• Notation and Nomenclature
  • Some portions of the detailed descriptions that follow are presented in terms of procedures, steps, logic blocks, processing, and other symbolic representations of operations on data bits that can be performed on computer memory. These descriptions and representations are the means used by those skilled in the data processing arts to most effectively convey the substance of their work to others skilled in the art. A procedure, computer executed step, logic block, process, etc., is here, and generally, conceived to be a self-consistent sequence of steps or instructions leading to a desired result. The steps are those requiring physical manipulations of physical quantities. Usually, though not necessarily, these quantities take the form of electrical or magnetic signals capable of being stored, transferred, combined, compared, and otherwise manipulated in a computer system. It has proven convenient at times, principally for reasons of common usage, to refer to these signals as bits, values, elements, symbols, characters, terms, numbers, or the like.
  • It should be borne in mind, however, that all of these and similar terms are to be associated with the appropriate physical quantities and are merely convenient labels applied to these quantities. Unless specifically stated otherwise as apparent from the following discussions, it is appreciated that throughout the present invention, discussions utilizing terms such as “receiving,” “generating,” “processing,” “integrating,” “computing,” “determining,” “performing,” “storing,” “outputting,” “accessing,” “associating,” “selecting,” “modifying,” or the like refer to the action and processes of a computer system, or similar electronic computing device, that manipulates and transforms data represented as physical (electronic) quantities within the computer system's registers and memories into other data similarly represented as physical quantities within the computer system memories or registers or other such information storage, transmission or display devices.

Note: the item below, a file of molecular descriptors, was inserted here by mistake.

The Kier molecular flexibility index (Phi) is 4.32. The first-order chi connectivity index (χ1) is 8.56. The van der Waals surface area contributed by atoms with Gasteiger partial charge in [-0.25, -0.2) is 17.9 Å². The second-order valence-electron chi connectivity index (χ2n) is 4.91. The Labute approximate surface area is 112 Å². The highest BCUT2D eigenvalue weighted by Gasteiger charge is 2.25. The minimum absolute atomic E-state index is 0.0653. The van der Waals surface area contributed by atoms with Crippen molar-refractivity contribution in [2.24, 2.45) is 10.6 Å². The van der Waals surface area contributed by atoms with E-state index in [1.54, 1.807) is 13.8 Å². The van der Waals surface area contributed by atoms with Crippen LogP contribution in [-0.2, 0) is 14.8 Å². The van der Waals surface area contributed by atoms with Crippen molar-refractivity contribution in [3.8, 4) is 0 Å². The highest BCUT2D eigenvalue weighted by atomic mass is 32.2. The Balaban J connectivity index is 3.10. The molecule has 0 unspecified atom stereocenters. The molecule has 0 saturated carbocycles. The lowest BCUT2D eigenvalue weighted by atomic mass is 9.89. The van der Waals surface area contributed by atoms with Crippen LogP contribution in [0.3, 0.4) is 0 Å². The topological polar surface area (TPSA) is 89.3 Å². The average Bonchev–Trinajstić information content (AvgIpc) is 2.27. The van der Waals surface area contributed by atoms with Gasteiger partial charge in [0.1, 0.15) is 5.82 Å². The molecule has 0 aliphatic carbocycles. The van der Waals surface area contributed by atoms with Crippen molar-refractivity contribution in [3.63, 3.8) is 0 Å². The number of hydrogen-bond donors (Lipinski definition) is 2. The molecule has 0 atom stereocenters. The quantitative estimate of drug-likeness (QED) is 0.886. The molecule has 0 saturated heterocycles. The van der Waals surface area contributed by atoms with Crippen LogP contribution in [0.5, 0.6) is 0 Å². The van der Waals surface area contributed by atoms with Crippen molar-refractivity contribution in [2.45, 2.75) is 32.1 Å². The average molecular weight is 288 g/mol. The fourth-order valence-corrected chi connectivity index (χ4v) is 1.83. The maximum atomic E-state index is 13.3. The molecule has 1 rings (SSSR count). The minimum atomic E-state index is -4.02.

• Embodiments of the present invention provide a method and system for generating reference variations for directory information data such as that typically provided via a directory assistance service. The generated reference variations may then be utilized in conjunction with a search entity, which upon receipt of an input reference expression, determines the referenced entity and returns the requested associated information. For example, according to one embodiment, the present invention is applied in the context of a speech recognition system that may be located at a network node for purposes of providing automated directory assistance information. However, embodiments of the present invention may be applied in any number of other contexts, for example, involving a simple string lookup via a data network such as the Internet.
  • Typically, a raw information source (e.g., digital telephone directory) comprises individual information items that a user might desire to access. For example, in a directory assistance scenario, the information items would include individual listings. Typically directory assistance data does not account for the myriad of variations that users might employ to refer to particular entities. This is so because of the immense variations and permutations existing in human expression. Moreover, typically human users refer to particular information items in a format that is incompatible in a speech recognition scenario with the raw information format. This occurs, in particular, because human users refer to information items using a mixture of contextual information as well as the proper name for the information item. Utilizing the DA scenario once again, a listing for a department store in a raw information source might appear as: